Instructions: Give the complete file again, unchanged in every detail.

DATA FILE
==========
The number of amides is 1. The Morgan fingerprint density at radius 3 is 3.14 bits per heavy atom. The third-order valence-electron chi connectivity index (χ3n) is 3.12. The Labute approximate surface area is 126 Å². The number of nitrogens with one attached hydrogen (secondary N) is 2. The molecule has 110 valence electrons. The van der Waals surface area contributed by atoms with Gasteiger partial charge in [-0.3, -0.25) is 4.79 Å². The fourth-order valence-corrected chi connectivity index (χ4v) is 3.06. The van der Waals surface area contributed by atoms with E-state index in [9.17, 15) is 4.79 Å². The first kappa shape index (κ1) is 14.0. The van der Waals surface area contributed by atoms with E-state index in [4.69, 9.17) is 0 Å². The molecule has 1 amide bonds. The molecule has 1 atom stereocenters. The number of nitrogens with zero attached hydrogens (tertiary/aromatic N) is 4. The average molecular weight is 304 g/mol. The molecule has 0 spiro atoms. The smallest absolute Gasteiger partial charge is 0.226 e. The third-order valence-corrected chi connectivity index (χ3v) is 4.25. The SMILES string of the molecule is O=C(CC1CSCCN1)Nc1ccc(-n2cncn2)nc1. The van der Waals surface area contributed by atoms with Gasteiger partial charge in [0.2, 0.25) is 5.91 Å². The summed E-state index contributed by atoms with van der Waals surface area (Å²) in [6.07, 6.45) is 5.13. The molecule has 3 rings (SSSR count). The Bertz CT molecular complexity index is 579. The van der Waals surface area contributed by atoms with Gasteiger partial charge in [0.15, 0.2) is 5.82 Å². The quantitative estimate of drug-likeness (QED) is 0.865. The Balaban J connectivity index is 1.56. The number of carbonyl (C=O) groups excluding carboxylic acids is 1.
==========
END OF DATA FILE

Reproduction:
The number of amides is 1. The Morgan fingerprint density at radius 3 is 3.14 bits per heavy atom. The third-order valence-electron chi connectivity index (χ3n) is 3.12. The Labute approximate surface area is 126 Å². The number of nitrogens with one attached hydrogen (secondary N) is 2. The molecule has 110 valence electrons. The van der Waals surface area contributed by atoms with Gasteiger partial charge in [-0.3, -0.25) is 4.79 Å². The fourth-order valence-corrected chi connectivity index (χ4v) is 3.06. The van der Waals surface area contributed by atoms with E-state index in [9.17, 15) is 4.79 Å². The first kappa shape index (κ1) is 14.0. The van der Waals surface area contributed by atoms with E-state index in [4.69, 9.17) is 0 Å². The molecule has 1 amide bonds. The molecule has 1 atom stereocenters. The number of nitrogens with zero attached hydrogens (tertiary/aromatic N) is 4. The average molecular weight is 304 g/mol. The molecule has 0 spiro atoms. The smallest absolute Gasteiger partial charge is 0.226 e. The third-order valence-corrected chi connectivity index (χ3v) is 4.25. The SMILES string of the molecule is O=C(CC1CSCCN1)Nc1ccc(-n2cncn2)nc1. The van der Waals surface area contributed by atoms with Gasteiger partial charge in [0.2, 0.25) is 5.91 Å². The summed E-state index contributed by atoms with van der Waals surface area (Å²) in [6.07, 6.45) is 5.13. The molecule has 3 rings (SSSR count). The Bertz CT molecular complexity index is 579. The van der Waals surface area contributed by atoms with Gasteiger partial charge in [0.15, 0.2) is 5.82 Å². The quantitative estimate of drug-likeness (QED) is 0.865. The Balaban J connectivity index is 1.56. The number of carbonyl (C=O) groups excluding carboxylic acids is 1.